For most of the 20th Century, the political thriller both reflected truth and presented fantasy. Films like Foreign Correspondent (1940) presented heroes being threatened by the Nazis or the Russians or unidentified foreign agents. But did any film of the Thirties and Forties featuring evil Nazis ever present a glimpse of the true horrors of the concentration camps? The Manchurian Candidate (1962) managed to simultaneously suggest that McCarthyism was a farce, designed to work us into a frenzy over a phony threat, and also that the domestic threat of Communism was real. After Watergate and the Church Committee hearings in the Seventies, we found out that our own government was up to some scandalous and crazy stuff. All the President’s Men (1976) seems a lot like other paranoid thrillers of the Seventies, such as The Odessa File (1974) and Three Days of the Condor (1975), but with the added benefit of being true. There isn’t an ax-wielding maniac hidden in the closet, but maybe your government is out to get you.

And that’s what’s most disturbing about The Bourne Ultimatum. Much of it is typical movie stuff: heroes making impossible leaps between buildings, car chases in the midst of cities, impossible hi-tech espionage. But at its heart, the film is about some very nasty people who work for the U.S. Government and who have done some very unpleasant things while feeling very justified in their actions.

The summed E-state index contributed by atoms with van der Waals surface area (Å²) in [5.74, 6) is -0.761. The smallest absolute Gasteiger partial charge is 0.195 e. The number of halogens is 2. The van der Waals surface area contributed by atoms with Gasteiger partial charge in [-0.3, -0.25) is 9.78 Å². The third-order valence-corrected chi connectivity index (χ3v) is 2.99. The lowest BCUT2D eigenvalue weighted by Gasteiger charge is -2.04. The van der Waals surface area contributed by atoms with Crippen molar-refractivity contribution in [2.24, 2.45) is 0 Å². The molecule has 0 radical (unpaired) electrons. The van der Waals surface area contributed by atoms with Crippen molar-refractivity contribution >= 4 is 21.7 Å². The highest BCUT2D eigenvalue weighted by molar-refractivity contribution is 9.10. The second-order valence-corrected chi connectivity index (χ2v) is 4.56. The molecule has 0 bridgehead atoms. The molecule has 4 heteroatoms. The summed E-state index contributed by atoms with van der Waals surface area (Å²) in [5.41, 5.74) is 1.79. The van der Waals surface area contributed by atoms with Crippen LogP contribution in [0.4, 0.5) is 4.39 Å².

At a time when our own government is spying on U.S. citizens, maintaining black-site prisons and torturing people for information, it makes you ask: Is truth stranger than fiction or is life imitating art? Maybe it’s better to ask it this way: Are we now living in a horror film or has the Bush Administration seen one too many action movies?

Posted by P.J. Rodriguez at 2:07 PM | Permalink

Just the Facts, Ma’am, Just the Facts?


When I first saw the 1996 movie Up Close and Personal, I recall that it annoyed me because it claimed that the essence of good journalism is telling stories.

Michelle Pfeiffer as Tally Atwater – the glossy version of the gritty and tragic life story of newswoman Jessica Savitch – gives this very dramatic speech where she says, “What we in the news business can never forget is that we are only as good as the stories we tell.”